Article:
December 1, 2019

The Winter Hiking Gear You Need to Stay Safe

Winter storms have already dropped inches of snow on Zion National Park, leading to road and trail closures and periodic, treacherous conditions in the park.

These conditions certainly shouldn’t keep you from enjoying this wonderful season in Zion. But they do require a little extra planning and preparation to stay safe on the trails. Keep reading to learn the gear you’ll need to stay safe all winter long.

Non-Cotton Base Layers

If you think that your favorite cotton tee and leggings are enough to keep you warm, think again. There’s a popular phrase among avid hikers; “cotton kills.” It refers to the fact that cotton is perhaps the worst material you can wear when you’re hiking in cold and wet conditions.

When cotton gets damp, whether from rain, snow, sleet, or your own sweat, it absorbs the moisture. And when it’s cold outside and your shirt or bottoms are trapped under several other layers of clothing, that moisture isn’t going to evaporate. It will, however, get cold. With a cold layer of wet clothes trapped against your skin, your body temperature is going to drop as well.

Leave your cotton clothes at home or in your hotel room. Instead, opt for wicking, synthetic fabric for your base layers, and even your mid-layers as well. These will wick away your sweat or the elements, and then help that moisture evaporate more quickly, allowing you to stay warm and comfortable.

Down or Fleece Insulation

After your base layer comes your insulating layers. Again, it’s best to skip your standard cotton hoodie. Wool sweaters, fleece pullovers, or down jackets and coats are a great alternative. 

If you hate to add bulk or can’t stand the feeling of your arms being restricted, you can layer a fleece vest or a lightweight down jacket. These will still help keep your core warm, but won’t restrict your movements.

A Waterproof Outer Layer

If your base layers are getting wet from the rain or snow, that means that the elements have already soaked through your other layers. Even if that synthetic material does its job, it isn’t going to help warm you up when your clothing is drenched. Down and fleece don’t necessarily have the same wicking properties as your base layers; these are designed to insulate you and keep you warm, and perform best when they don’t come in contact with moisture. Your base layer will keep the sweat off of them. This means your outer layer needs to protect them from the other side.

Your coat, or the shell you wear over your coat, should be waterproof, even if snow isn’t in the forecast. Pop-up storms, especially in the higher elevations, can leave you unexpectedly soaked. 

Waterproof Boots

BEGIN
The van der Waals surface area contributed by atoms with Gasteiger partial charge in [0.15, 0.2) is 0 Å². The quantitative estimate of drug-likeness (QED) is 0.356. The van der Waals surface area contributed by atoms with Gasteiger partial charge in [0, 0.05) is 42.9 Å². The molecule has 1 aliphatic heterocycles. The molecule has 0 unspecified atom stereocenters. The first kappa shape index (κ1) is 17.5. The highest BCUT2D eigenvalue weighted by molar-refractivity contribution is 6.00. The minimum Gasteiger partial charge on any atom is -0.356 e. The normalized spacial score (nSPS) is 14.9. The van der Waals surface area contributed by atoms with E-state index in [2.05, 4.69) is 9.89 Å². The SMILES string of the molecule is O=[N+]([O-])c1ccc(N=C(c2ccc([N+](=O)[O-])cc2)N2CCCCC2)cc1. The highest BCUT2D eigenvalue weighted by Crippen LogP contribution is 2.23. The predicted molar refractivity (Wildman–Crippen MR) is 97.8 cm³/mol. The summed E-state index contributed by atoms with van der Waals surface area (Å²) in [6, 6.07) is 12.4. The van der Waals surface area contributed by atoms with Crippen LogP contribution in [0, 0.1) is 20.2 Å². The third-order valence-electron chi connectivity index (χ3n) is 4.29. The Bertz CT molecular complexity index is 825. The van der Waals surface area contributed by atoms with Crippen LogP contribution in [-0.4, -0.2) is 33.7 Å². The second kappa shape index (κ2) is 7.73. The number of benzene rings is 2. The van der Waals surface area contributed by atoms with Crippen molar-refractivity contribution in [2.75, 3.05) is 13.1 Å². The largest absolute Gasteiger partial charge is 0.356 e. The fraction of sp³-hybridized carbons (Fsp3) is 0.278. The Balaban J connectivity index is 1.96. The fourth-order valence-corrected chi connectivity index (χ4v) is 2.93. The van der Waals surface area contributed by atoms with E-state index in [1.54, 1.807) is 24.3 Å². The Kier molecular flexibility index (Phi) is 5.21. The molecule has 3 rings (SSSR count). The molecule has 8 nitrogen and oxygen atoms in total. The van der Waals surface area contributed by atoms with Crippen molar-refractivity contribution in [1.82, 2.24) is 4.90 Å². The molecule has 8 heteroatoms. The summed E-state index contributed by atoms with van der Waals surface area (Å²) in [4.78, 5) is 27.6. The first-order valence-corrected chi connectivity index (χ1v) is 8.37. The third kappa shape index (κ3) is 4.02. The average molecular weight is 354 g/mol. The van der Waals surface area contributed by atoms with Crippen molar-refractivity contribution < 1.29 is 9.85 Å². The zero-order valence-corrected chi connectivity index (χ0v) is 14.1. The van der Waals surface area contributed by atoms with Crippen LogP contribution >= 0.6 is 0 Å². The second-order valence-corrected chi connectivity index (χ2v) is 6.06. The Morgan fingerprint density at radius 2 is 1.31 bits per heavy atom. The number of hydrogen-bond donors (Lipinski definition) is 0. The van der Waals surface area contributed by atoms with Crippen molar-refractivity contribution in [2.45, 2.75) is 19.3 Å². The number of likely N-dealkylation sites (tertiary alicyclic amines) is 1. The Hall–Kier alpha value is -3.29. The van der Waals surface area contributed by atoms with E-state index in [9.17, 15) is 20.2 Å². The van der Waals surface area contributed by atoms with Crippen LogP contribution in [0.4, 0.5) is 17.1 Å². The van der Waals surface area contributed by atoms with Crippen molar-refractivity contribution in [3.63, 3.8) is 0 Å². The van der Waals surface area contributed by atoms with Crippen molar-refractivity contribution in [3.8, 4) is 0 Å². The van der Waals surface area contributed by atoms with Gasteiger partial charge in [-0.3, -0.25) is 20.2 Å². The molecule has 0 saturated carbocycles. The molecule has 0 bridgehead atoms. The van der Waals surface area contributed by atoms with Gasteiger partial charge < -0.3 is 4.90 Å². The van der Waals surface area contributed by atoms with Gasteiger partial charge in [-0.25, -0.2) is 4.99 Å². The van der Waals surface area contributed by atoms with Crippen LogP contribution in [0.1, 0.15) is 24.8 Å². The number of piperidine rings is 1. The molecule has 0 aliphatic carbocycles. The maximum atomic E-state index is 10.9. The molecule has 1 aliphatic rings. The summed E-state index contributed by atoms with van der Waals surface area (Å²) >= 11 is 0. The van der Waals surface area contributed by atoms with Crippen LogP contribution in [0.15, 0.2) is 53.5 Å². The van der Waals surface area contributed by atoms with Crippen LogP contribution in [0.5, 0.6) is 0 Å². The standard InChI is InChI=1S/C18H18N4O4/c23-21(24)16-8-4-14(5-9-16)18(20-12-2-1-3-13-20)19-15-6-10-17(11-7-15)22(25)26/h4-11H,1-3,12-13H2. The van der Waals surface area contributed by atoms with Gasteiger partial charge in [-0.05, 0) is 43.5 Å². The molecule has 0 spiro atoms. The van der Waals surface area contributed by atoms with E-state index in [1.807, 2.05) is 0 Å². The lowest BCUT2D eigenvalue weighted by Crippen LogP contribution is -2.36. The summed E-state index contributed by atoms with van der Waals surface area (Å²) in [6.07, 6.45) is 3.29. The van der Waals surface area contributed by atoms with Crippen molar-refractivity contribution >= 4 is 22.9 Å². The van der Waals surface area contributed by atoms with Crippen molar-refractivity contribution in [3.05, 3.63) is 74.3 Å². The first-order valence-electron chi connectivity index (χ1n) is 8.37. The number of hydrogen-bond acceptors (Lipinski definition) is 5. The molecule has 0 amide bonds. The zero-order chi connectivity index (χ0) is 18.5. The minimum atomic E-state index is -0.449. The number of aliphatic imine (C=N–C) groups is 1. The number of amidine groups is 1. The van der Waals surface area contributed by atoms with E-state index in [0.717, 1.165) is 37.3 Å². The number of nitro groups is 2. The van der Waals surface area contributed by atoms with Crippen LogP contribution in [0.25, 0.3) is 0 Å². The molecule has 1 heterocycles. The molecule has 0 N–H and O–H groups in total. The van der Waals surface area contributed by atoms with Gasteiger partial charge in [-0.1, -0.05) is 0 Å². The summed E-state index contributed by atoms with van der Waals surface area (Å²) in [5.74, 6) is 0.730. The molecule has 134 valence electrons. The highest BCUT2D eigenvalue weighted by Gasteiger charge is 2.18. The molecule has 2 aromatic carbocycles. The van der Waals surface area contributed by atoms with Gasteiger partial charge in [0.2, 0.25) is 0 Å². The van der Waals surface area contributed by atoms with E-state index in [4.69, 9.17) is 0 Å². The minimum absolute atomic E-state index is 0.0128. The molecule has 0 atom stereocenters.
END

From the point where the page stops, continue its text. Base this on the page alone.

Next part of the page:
It isn’t just your coat that should be waterproof. If you’re going to be doing any hiking in the snow, you’ll want your boots to lock out moisture as well. Otherwise, you’ll be left with wet, cold feet within minutes of hitting the trails.

Even water-resistant material isn’t enough when you’re trudging through snow. If you want to do any serious hiking, it’s best to invest in a quality pair of waterproof hiking boots with some insulation to keep your feet nice and warm during your hike.

Ice Treads

Snow isn’t the only winter effects you need to worry about while hiking in Zion or elsewhere in Southern Utah. Ice can be equally as treacherous, especially on steep trails or rocky surfaces. While your winter hiking boots should be equipped with good tread, adding a set of ice treads to your boots is a good way to reduce your chance of slipping in a dangerous spot.

Ice treads are designed to be worn over your boots. You can choose from a variety of styles, with the most common ones featuring chains or rubber bottoms equipped with spikes.

Hiking Poles

To give you a bit of extra stability on slick surfaces, a set of hiking poles is a great tool to have along on your winter hike. If you don’t want to tote them for your entire hike, a telescoping set can be stored away in your pack when you don’t need them anymore.

Emergency Supplies

Even if you have no intention of wandering too far from civilization during your winter visit to the park, having a few emergency supplies along can be the difference between a dangerous situation and safety. 

A space blanket can be easily tucked into your pack without taking up space but will be incredibly important if you have to take shelter on the trail. A lighter can help you start a fire in case you get stranded. If blizzard conditions start, a whistle can help other hikers or emergency crews find you, as can a headlight. If you have one, a trail GPS is also a great tool to have along. You’re unlikely to have cell phone service on most trails in Zion.

Staying Safe During a Winter Hike in Zion

Winter is a wonderful time to visit Zion. Crowds are thinner than any other time of year. The snow makes for some incredible scenes in the park. And if you hate the park’s sweltering summer temperatures, you’ll love the change.

With this gear, you can stay safe and warm on the trails all winter long! Now that you have what you need, it’s time to start planning your visit. Check out this article next to learn 5 ways to enjoy Southern Utah this winter.

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